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Politics & Government

Legislation in Madison Targets Intoxicated Co-Sleepers

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Marina Thompson, Flickr
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The topic of whether or not to sleep with your baby is a divisive one.  It was the subject of a hearing in Madison on Wednesday. Legislators are considering a bill to criminalize certain cases of co-sleeping if the adult is impaired and harms the child. Most people who testified believe the bill sends the wrong message.

GOP Representative Samantha Kerkman says she’s not interested in weighing in on whether co-sleeping is a good or bad idea. But she does want to file felony charges against adults who sleep next to a baby while under the influence and smother the child. Kerkman says what fuels her is the death of a little boy in Kenosha. She says Joey died while sleeping in a bed with his intoxicated dad.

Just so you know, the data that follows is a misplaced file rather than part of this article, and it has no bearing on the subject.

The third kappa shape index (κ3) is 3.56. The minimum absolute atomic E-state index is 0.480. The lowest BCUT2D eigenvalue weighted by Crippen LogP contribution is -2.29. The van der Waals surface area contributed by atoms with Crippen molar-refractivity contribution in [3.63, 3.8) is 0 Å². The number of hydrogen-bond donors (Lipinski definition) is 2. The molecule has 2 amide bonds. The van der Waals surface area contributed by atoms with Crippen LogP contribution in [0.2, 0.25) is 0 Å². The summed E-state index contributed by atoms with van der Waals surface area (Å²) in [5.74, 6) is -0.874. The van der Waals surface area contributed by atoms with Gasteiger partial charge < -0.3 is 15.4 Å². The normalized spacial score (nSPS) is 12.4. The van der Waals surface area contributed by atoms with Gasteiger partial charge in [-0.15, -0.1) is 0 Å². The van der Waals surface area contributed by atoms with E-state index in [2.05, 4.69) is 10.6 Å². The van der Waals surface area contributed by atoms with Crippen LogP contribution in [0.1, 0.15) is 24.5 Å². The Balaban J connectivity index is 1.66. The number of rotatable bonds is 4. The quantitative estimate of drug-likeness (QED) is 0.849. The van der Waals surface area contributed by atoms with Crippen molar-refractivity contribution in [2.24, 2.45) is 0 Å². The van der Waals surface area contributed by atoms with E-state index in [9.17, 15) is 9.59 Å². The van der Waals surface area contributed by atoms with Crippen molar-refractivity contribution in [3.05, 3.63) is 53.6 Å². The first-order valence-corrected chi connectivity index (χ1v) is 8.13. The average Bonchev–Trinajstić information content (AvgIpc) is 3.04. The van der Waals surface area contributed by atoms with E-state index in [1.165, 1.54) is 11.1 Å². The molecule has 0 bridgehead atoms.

“Different choices could have been made that night, and I’m doing this bill for the other little babies out there like this. I want people to just make better choices. That night he could have put the baby into a bassinet or a crib or even on the floor and this incident would have been avoided,” Kerkman says. 

Kerkman’s legislation would also require health care practitioners to provide women in their third trimester with information about the dangers of co-sleeping while under the influence. She says her ultimate goal is to educate parents and stop unsafe sleeping conditions before they happen.

Not everyone believes Kerkman is going about achieving her goal in the right way. Several health care organizations spoke out against the bill. Mark Grapentine represents the Wisconsin Medical Society. He says it does not support the education mandate and believes the potential of criminal charges against caretakers could backfire.

“You incentivize not seeking medical attention for fear of being arrested or for fear of going to jail. And if something happens where a tragedy occurs and you wake up, and your infant is injured the last thing you should be worried about is should I call emergency services or not,” Grapentine says.

Grapentine says besides, there’s no evidence that such a law would serve as a deterrent. He says the legislation might also send the message that co-sleeping if not under the influence is okay, and he says that’s just not so.

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